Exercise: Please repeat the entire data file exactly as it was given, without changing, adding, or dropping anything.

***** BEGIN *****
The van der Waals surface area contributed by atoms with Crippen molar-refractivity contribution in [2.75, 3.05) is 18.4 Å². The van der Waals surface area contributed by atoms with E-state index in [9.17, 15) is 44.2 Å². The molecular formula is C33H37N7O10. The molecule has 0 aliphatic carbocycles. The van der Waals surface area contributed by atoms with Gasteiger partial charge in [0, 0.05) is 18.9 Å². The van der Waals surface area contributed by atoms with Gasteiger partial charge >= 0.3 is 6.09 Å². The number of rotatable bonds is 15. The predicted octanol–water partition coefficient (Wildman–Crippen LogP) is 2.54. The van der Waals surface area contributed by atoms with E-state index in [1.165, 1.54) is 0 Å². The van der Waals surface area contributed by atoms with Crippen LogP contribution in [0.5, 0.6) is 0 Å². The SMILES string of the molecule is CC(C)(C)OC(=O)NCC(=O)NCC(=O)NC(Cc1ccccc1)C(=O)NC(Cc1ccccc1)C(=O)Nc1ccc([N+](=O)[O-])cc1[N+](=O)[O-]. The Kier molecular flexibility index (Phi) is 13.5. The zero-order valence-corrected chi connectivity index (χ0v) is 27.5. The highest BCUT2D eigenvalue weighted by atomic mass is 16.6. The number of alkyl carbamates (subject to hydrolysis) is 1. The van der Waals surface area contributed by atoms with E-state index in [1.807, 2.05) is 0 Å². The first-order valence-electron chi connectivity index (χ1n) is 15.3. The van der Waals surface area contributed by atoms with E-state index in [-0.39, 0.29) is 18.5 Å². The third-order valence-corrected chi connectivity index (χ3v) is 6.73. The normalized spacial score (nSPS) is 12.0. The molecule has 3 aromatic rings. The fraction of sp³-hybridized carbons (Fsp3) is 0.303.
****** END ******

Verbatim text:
The van der Waals surface area contributed by atoms with Crippen molar-refractivity contribution in [2.75, 3.05) is 18.4 Å². The van der Waals surface area contributed by atoms with E-state index in [9.17, 15) is 44.2 Å². The molecular formula is C33H37N7O10. The molecule has 0 aliphatic carbocycles. The van der Waals surface area contributed by atoms with Gasteiger partial charge in [0, 0.05) is 18.9 Å². The van der Waals surface area contributed by atoms with Gasteiger partial charge >= 0.3 is 6.09 Å². The number of rotatable bonds is 15. The predicted octanol–water partition coefficient (Wildman–Crippen LogP) is 2.54. The van der Waals surface area contributed by atoms with E-state index in [1.165, 1.54) is 0 Å². The van der Waals surface area contributed by atoms with Crippen LogP contribution in [0.5, 0.6) is 0 Å². The SMILES string of the molecule is CC(C)(C)OC(=O)NCC(=O)NCC(=O)NC(Cc1ccccc1)C(=O)NC(Cc1ccccc1)C(=O)Nc1ccc([N+](=O)[O-])cc1[N+](=O)[O-]. The Kier molecular flexibility index (Phi) is 13.5. The zero-order valence-corrected chi connectivity index (χ0v) is 27.5. The highest BCUT2D eigenvalue weighted by atomic mass is 16.6. The number of alkyl carbamates (subject to hydrolysis) is 1. The van der Waals surface area contributed by atoms with E-state index in [1.807, 2.05) is 0 Å². The first-order valence-electron chi connectivity index (χ1n) is 15.3. The van der Waals surface area contributed by atoms with E-state index in [-0.39, 0.29) is 18.5 Å². The third-order valence-corrected chi connectivity index (χ3v) is 6.73. The normalized spacial score (nSPS) is 12.0. The molecule has 3 aromatic rings. The fraction of sp³-hybridized carbons (Fsp3) is 0.303.